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August 15, 2019 2:40 am

Muslim Causes vs. National Interests: Nations Make Risky Bets on China’s Treatment of Muslims

avatar by James M. Dorsey

Opinion

Rohingya refugees shout slogans as they take part in a protest at the Kutupalong refugee camp to mark the one year anniversary of their exodus in Cox’s Bazar, Bangladesh August 25, 2018. Photo: REUTERS/Mohammad Ponir Hossain.

For more than half a year, Saudi Arabia has been deporting large numbers of Rohingya who arrived in the kingdom either on pilgrimage visas or using false travel documents — often the only way they were able to leave either Myanmar or Bangladesh.

The expulsions of Rohingya as well as hundreds of thousands of other foreign workers, coupled with the introduction of fees on their dependents and restrictions on the sectors in which they can be employed, are part of Crown Prince Mohammed bin Salman (MBS)’s efforts to reform the kingdom’s oil-dependent economy and increase job opportunities.

The success of MBS’s reforms rests to a large extent on his ability to reduce an overall 12.7 percent unemployment rate that jumps to 25.8 percent among its youth, who account for more than half the population.

Threatening up to 250,000 Rohingya believed to be residing in Saudi Arabia, the expulsions contrast starkly with condemnations by the kingdom as well as the Jeddah-based Organization of Islamic Cooperation (OIC) of Myanmar’s persecution of the Rohingya.

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The OIC last month called for filing a case against Myanmar at the International Court of Justice for its alleged violations of the Rohingyas’ human rights. Some 750,000 Rohingya have fled to Bangladesh in recent years, where they are housed in refugee camps.

Saudi Arabia has donated millions of dollars in aid for the refugees, and has said it is “gravely concerned and condemns the policy of repression and forced displacement carried out by the government of Myanmar against the Rohingya minority.”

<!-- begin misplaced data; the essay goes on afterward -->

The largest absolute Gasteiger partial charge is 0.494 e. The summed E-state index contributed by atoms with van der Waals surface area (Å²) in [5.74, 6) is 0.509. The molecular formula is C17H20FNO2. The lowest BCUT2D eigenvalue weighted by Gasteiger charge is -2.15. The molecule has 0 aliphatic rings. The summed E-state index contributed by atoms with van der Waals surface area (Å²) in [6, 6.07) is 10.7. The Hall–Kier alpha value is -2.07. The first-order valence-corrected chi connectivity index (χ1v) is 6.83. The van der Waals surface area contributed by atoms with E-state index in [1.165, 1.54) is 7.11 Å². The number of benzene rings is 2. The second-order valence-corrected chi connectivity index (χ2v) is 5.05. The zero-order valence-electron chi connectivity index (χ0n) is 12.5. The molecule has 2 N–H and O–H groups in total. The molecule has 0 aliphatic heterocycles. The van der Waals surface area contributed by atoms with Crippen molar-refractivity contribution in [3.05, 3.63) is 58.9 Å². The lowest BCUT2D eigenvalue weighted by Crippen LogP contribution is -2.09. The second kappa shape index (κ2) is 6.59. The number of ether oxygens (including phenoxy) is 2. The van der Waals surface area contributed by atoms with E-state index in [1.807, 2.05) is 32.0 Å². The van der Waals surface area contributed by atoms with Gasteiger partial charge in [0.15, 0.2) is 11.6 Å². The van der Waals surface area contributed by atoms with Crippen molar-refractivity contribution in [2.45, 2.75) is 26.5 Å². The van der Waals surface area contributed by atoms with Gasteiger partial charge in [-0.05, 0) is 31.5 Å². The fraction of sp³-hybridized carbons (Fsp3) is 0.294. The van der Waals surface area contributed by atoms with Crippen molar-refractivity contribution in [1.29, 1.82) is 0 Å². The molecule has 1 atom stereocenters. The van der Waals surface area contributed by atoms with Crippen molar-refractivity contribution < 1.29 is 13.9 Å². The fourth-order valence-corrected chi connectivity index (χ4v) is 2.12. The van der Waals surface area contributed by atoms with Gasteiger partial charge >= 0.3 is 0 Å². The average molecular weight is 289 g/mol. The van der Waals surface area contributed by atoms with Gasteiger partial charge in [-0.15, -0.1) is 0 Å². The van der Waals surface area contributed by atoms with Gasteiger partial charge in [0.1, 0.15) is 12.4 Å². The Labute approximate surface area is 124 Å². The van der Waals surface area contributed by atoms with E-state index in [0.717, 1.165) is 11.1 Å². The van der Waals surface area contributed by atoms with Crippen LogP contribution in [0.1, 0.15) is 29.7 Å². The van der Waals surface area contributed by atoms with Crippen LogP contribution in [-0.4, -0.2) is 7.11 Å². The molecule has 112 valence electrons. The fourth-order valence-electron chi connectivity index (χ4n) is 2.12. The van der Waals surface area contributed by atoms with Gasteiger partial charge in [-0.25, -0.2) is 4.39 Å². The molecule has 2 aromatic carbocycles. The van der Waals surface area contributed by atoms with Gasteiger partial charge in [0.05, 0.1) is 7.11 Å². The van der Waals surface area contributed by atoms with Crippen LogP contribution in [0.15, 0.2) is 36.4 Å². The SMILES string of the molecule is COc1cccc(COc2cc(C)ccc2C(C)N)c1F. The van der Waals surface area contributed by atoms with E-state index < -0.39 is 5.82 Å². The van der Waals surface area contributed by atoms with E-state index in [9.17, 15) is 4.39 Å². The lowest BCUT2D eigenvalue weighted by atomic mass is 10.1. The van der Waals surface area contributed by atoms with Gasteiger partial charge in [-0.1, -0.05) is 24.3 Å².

The deportations, together with Saudi endorsement of the clampdown in Xinjiang — which has put an estimated one million Uyghurs in reeducation camps, where they are indoctrinated to prioritize Communist Party ideology and reverence for Chinese President Xi Jinping above their Islamic faith — suggests that the kingdom is not willing to compromise its economic interests even if they call into question its moral claim to leadership of the Islamic world.

The Saudi approach is a double-edged sword. On the one hand, its leadership role is bolstered. A majority of Muslim countries reluctant to criticize China take heart from the fact that the custodian of Islam’s two holiest cities, Mecca and Medina, has taken the lead in shielding China from Muslim criticism.

On the other hand, Saudi Arabia, like other Muslim nations, is making a risky bet. It could end up on the wrong side of history.

While there are no signs that hopelessness is fueling widespread radicalization among the Rohingya, analysts suggest that in the Bangladeshi camps “almost every factor identified by radicalization experts can be found, to a greater or lesser degree. … It would only take a very small percentage of them (the refugees) to be radicalized for there to be a major security problem.”

The emergence of Rohingya militancy in the face of Saudi treatment of members of the group could make the kingdom a target.

Similarly, Saudi Arabia and other Muslim countries are betting against the odds that China will succeed in Sini-cizing Turkic Muslims and ensure that growing anti-Chinese sentiment in Central Asian nations that have close cultural and ethnic links to Xinjiang is kept in check.

This bet counters the historical record. Adrian Zenz, a leading scholar on Chinese policy towards religion and minorities, notes that similar attempts in the past to Sini-cize minorities have failed.